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State House: Community activist Rudy Lozano battles journalist Silvana Tabares for 21st District Democratic nod

SilvanTabares

Silvana Tabares

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Updated: March 24, 2012 9:03AM



You might not guess there’s a primary campaign for state representative under way as you drive east along 47th Street in La Grange.

But that changes quickly as you near First Avenue in McCook. You’ll start seeing plenty of campaign posters for Rudy Lozano or Silvana Tabares.

That’s the difference between the Illinois 23rd State House District, where there is no primary contest, and the 21st, which has become perhaps the hottest political battle on the Southwest Side.

Lozano, 36, a community activist who lost a primary race to state Rep. Dan Burke two years ago, is running against Tabares, 33, a former journalist who is making her first bid for public office. Because of a legislative remap, there is no incumbent.

Both candidates are from Chicago. Both say their three priorities are jobs, education and public safety. Both expect to spend about $200,000. And both have lined up an impressive array of endorsements.

Cook County Board President Toni Preckwinkle and U.S. Rep. Luis Gutierrez are backing Lozano, as are some Latino legislators and most of the major unions.

Tabares is supported by the local Democratic aldermen, including Edward Burke (14th), George A. Cardenas (12th) and Michael Zalewski (23rd). She’s also backed by most of the suburban mayors in the district, which includes parts of the Brighton Park, Garfield Ridge and Little Village neighborhoods and all or parts of the suburbs of Cicero, Forest View, Lyons, Stickney, Riverside, McCook, Bedford Park and Summit.

State Sen. Martin Sandoval, who backed Burke over Lozano two years ago, has endorsed Tabares this time. Also backing Tabares is Juan Rangel, a former Rahm Emanuel campaign operative whose United Neighborhood Organization runs a burgeoning network of charter schools for the Chicago Board of Education.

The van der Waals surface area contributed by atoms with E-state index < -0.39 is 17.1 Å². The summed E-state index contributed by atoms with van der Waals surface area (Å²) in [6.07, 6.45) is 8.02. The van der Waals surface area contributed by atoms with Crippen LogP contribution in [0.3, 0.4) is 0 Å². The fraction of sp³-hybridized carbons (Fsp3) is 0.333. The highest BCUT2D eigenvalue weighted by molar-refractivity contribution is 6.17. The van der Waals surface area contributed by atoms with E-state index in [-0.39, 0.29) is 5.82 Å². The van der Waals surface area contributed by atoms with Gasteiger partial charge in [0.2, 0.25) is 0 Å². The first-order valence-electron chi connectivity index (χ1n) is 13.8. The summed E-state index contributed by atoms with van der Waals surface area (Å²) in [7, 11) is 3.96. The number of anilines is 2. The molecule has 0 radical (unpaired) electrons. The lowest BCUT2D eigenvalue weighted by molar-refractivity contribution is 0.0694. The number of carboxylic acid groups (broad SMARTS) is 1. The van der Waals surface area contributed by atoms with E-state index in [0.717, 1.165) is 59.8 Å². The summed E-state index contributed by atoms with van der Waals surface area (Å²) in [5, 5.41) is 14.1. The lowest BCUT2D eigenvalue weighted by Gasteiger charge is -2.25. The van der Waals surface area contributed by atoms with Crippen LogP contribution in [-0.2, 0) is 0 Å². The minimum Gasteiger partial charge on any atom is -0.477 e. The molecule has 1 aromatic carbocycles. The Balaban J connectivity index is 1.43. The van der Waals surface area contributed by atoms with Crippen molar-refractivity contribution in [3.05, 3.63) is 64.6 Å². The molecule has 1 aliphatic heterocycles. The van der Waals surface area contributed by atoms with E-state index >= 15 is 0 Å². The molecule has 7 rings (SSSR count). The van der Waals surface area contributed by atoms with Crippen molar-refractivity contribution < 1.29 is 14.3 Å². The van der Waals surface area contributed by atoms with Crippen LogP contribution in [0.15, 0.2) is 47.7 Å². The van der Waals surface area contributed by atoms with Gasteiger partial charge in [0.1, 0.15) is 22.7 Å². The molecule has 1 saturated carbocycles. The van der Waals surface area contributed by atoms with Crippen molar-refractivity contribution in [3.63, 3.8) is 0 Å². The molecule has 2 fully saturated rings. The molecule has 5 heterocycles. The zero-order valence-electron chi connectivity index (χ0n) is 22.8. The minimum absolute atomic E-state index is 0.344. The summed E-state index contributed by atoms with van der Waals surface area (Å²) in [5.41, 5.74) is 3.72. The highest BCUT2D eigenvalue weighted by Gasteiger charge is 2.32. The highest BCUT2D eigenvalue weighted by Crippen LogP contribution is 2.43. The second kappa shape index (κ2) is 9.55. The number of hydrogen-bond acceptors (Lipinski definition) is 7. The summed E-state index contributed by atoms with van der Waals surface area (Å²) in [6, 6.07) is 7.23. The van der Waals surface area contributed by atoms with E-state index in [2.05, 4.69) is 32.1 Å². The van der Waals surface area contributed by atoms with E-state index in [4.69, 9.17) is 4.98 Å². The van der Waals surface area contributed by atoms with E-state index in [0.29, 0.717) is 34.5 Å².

At least two polls have shown Lozano with a lead, but Tabares said the results of her polling are “very favorable.”

Lozano sees himself as an independent who is challenging the candidate of the party regulars.

“This race comes down to one question: What kind of representation do we want — the same old people calling the shots or do we want a real homegrown candidate?” Lozano said.

Lozano has the edge in name recognition. His father, a charismatic community and labor activist for whom a school and branch library are named, was shot to death in his home in 1983, two months after losing a 22nd Ward runoff election by 17 votes. His aunt, Emma Lozano, is a fairly well-known activist in the immigrant rights community.

But Tabares said that background will work against Lozano because voters will see him as coming from “a political family.”

“I am a very independent candidate,” she said. “I was never in politics before. What motivated me to run for office are the issues.”

Susana Mendoza, the former representative of the district, which is 60 percent Hispanic, was elected Chicago city clerk last year. Her replacement, state Rep. Mike Zalewski, is running unopposed in the newly drawn 23rd District.

No Republican filed to run in the primary, although the party could appoint a candidate for the fall election.



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